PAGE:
Introduction draft 2

Chapter 0. Introduction

How to read A Manifesto of Mistakes.

Planning is like light itself. It exists somewhere between solid and the amorphous, the particle and the wave. It is the dialectic between concrete and community that defines our field. We must go back and forth between the two to build an environment that meets our most basic needs

As a discipline, planning has become incredibly sophisticated in regards to the kind of tools we now have at our disposal. GIS, demographic mapping etc… [fill in this part]
In contexts of slow and incremental change, these can be effective in predicting the appropriate development in response to the needs of the local community. Our focus, however, is on China and India who fall into an altogether new context in which these models do not apply.

China and India are experiencing economic growth and urbanization that is occurring at such a pace and scale that it constantly outpaces urban theory and modelling. The experiences and contexts of both countries are mirrored in many ways. India, the world’s largest democracy, is dominated by informal developments. In Mumbai, it is estimated that up to 75% of people live in slums. This context is widely recognised as having one of the most bottom-up thrusts of organic growth. China, on the other hand, the world’s most populous nation, is popularly characterised by top-down chains of command and great central control over development. [even china exhibits organic bottom-up thrust? Or do I leave that for the next chapter?]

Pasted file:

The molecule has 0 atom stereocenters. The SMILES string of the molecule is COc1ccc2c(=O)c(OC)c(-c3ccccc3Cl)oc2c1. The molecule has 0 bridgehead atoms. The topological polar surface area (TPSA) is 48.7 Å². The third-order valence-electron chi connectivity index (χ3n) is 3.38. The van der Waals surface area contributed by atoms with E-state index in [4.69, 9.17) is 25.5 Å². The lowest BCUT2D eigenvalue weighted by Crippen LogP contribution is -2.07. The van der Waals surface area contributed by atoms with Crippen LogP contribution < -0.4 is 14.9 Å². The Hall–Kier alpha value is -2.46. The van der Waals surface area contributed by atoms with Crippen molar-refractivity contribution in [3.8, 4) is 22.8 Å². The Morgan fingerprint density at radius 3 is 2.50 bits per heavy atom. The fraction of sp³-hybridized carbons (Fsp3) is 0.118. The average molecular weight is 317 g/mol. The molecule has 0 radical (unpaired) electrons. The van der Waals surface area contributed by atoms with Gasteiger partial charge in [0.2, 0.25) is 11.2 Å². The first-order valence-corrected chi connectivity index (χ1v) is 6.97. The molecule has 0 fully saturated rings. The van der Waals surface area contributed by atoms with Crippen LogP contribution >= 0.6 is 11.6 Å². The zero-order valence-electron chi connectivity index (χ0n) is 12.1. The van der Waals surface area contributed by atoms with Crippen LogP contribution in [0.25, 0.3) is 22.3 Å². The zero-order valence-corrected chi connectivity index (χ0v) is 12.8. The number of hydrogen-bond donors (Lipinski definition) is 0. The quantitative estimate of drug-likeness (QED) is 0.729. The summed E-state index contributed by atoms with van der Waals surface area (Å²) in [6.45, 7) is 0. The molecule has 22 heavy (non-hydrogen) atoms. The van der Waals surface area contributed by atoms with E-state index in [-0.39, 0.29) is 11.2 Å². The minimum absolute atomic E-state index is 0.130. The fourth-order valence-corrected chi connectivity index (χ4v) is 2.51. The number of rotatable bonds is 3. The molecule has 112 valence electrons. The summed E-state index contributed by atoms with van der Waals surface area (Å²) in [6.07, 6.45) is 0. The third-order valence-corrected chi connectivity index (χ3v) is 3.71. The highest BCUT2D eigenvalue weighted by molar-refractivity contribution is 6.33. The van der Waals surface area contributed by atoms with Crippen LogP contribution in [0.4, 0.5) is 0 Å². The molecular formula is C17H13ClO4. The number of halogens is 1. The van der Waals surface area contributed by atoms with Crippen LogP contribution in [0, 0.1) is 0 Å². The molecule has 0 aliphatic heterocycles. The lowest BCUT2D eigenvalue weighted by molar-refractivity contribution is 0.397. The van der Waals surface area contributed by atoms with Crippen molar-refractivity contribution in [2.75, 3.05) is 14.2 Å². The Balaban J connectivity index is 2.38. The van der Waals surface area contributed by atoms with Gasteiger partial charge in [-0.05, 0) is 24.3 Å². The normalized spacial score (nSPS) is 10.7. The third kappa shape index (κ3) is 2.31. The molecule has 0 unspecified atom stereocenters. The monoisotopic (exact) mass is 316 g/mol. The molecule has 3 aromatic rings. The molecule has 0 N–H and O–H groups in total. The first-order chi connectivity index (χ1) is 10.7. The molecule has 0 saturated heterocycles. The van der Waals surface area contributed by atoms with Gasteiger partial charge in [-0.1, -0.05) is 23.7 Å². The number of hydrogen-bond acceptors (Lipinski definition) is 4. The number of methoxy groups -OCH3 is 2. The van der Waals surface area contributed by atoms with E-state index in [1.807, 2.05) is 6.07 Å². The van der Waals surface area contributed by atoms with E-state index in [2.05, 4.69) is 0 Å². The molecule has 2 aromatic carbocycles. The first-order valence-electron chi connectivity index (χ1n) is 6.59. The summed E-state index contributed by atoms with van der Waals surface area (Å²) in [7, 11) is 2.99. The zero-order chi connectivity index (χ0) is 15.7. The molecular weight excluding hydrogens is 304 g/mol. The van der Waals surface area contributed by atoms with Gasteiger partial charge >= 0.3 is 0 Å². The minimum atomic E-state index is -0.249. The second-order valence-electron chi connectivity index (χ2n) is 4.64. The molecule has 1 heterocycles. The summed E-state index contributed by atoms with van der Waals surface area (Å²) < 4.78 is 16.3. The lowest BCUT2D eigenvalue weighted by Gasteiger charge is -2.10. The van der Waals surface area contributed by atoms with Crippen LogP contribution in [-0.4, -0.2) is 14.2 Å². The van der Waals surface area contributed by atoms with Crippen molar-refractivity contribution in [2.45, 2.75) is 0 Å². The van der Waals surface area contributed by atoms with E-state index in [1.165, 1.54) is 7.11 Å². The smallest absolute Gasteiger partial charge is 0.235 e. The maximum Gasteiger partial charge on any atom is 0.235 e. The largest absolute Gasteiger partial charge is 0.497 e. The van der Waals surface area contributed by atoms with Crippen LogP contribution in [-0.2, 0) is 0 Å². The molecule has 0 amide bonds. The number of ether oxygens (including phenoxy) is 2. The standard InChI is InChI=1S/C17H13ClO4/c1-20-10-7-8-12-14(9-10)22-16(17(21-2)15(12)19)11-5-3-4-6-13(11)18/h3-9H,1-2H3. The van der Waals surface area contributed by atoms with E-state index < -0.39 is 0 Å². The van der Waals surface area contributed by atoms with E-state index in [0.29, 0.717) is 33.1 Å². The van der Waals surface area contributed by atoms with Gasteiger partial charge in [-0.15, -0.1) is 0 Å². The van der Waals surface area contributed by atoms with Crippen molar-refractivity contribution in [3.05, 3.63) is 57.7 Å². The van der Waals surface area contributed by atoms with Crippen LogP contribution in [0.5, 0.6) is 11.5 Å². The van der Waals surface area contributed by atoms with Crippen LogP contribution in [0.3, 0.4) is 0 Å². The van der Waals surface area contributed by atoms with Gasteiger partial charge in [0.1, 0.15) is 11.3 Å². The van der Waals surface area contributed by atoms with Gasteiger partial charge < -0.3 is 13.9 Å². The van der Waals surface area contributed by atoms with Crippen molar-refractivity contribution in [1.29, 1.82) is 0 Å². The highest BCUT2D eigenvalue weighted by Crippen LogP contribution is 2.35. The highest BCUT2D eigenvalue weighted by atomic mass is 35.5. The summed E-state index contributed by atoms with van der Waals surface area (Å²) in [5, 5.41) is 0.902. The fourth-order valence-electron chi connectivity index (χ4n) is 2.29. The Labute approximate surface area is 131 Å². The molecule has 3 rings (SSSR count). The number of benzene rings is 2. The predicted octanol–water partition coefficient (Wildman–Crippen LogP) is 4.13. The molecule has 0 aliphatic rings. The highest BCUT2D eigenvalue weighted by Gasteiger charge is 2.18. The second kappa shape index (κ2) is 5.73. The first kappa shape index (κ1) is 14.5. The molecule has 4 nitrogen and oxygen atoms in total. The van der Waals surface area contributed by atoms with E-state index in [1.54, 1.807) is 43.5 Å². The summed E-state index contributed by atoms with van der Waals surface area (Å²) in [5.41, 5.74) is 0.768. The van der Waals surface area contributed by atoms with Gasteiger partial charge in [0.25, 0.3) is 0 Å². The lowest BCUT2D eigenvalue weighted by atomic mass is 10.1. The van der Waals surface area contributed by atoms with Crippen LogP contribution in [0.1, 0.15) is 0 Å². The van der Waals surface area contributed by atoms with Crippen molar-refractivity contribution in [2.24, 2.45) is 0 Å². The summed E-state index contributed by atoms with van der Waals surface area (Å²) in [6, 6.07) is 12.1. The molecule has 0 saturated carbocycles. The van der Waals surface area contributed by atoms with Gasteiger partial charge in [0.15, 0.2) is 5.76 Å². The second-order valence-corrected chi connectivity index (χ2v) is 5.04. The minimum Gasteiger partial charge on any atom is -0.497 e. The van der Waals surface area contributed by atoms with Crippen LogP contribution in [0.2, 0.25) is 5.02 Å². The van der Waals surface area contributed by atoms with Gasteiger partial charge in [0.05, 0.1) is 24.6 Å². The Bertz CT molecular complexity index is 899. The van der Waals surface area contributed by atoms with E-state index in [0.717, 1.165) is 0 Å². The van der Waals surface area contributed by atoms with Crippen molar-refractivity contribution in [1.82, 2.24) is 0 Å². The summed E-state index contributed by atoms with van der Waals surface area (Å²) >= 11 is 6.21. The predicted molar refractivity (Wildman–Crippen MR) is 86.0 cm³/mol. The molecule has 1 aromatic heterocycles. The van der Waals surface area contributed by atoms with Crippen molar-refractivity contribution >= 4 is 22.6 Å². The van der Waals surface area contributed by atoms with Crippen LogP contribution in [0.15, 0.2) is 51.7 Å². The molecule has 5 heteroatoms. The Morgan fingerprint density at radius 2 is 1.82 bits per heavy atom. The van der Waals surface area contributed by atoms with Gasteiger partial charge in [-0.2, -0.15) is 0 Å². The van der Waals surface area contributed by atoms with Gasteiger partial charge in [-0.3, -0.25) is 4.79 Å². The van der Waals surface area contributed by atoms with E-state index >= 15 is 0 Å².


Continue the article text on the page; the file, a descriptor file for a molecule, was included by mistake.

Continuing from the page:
Together, they form a contiguous mass of the most densely populated land in the world - one in two people living on earth call this land home?...[find stats??]
The reality of jobs/planning culture in these contexts is that projects are BIG.

Enter sustainability:
The scale of development in both countries in has made the transition to ecocity-living more urgent than ever before. The path of these two giants will have far-reaching global impacts, especially in regards to climate change, food and water.
However, the speed and scale of
For example, in The Chinese Dream, we explored some of the many contradictions that have emerged between China’s ambitions for sustainable urbanism and the current reality of Chinese cities. The starkest example of this divergence came from an analysis of China’s ambition to build 400 new cities of one million people each. Rather, what they have ended up with is one vast urban landscape that is home to 400 million people.
China’s focus has since changed to ecocity-building. They want to build 100 ecocities but have no model. Notions of urban sustainability don’t hold up precisely where they’re most needed.
In working towards ambitions of sustainable urban life both China and India are confronted by three critical questions: How to be holistic? How to be long-term (in the face of short-term investment cycles)? How to be locally informed (or how to remain connected to the local context)? The Manifesto of Mistakes explores each of these through our three chapters. The nature of these as “how to” questions signals the intentions of this manifesto to be something of a practical guide… we are attempting to approach this issue from the standpoint of pragmatism. Research must continue but solutions must be attempted starting now. There is, as always, some room for trial and error in our movement towards the ecocity. Critical to our success however will be our ability to do two key thing. First we must remain humble in recognising our errors and, second, we must remain open to trying new approaches as new research and technologies develop. The path to sustainability will not be an easy one but it promises a far higher quality of life than the business-as-usual projections…?

Posted by Jessica Noyes / 5.8 years ago / 4573 hits